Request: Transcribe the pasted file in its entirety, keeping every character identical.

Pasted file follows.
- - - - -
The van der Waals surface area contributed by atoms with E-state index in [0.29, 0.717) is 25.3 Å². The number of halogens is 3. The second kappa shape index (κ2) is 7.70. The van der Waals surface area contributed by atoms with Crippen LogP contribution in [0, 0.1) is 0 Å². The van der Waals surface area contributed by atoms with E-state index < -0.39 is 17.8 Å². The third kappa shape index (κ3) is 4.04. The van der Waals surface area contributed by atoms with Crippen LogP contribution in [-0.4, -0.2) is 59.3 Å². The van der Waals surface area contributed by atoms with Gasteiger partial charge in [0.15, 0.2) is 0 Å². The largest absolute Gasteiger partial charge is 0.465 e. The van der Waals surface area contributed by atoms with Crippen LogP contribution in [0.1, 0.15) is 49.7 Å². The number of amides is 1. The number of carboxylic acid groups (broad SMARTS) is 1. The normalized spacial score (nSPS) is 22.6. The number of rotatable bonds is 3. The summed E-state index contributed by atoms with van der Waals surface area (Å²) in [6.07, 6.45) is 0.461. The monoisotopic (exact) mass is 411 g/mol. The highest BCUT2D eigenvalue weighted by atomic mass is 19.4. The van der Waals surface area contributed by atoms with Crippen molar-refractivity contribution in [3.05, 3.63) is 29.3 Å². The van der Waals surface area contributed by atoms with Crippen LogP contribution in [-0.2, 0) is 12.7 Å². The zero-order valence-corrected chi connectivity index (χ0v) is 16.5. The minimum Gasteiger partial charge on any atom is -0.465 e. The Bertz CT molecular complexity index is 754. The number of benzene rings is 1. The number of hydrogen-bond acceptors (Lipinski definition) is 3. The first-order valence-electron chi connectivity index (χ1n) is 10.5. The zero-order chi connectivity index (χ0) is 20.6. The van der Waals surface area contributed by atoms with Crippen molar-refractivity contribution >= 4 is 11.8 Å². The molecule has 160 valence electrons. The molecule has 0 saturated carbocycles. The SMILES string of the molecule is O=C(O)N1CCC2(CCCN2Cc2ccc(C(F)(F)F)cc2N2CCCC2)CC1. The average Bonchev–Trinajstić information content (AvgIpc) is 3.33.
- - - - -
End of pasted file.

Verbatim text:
The van der Waals surface area contributed by atoms with E-state index in [0.29, 0.717) is 25.3 Å². The number of halogens is 3. The second kappa shape index (κ2) is 7.70. The van der Waals surface area contributed by atoms with Crippen LogP contribution in [0, 0.1) is 0 Å². The van der Waals surface area contributed by atoms with E-state index < -0.39 is 17.8 Å². The third kappa shape index (κ3) is 4.04. The van der Waals surface area contributed by atoms with Crippen LogP contribution in [-0.4, -0.2) is 59.3 Å². The van der Waals surface area contributed by atoms with Gasteiger partial charge in [0.15, 0.2) is 0 Å². The largest absolute Gasteiger partial charge is 0.465 e. The van der Waals surface area contributed by atoms with Crippen LogP contribution in [0.1, 0.15) is 49.7 Å². The number of amides is 1. The number of carboxylic acid groups (broad SMARTS) is 1. The normalized spacial score (nSPS) is 22.6. The number of rotatable bonds is 3. The summed E-state index contributed by atoms with van der Waals surface area (Å²) in [6.07, 6.45) is 0.461. The monoisotopic (exact) mass is 411 g/mol. The highest BCUT2D eigenvalue weighted by atomic mass is 19.4. The van der Waals surface area contributed by atoms with Crippen molar-refractivity contribution in [3.05, 3.63) is 29.3 Å². The van der Waals surface area contributed by atoms with Crippen LogP contribution in [-0.2, 0) is 12.7 Å². The zero-order valence-corrected chi connectivity index (χ0v) is 16.5. The minimum Gasteiger partial charge on any atom is -0.465 e. The Bertz CT molecular complexity index is 754. The number of benzene rings is 1. The number of hydrogen-bond acceptors (Lipinski definition) is 3. The first-order valence-electron chi connectivity index (χ1n) is 10.5. The zero-order chi connectivity index (χ0) is 20.6. The van der Waals surface area contributed by atoms with Crippen molar-refractivity contribution >= 4 is 11.8 Å². The molecule has 160 valence electrons. The molecule has 0 saturated carbocycles. The SMILES string of the molecule is O=C(O)N1CCC2(CCCN2Cc2ccc(C(F)(F)F)cc2N2CCCC2)CC1. The average Bonchev–Trinajstić information content (AvgIpc) is 3.33.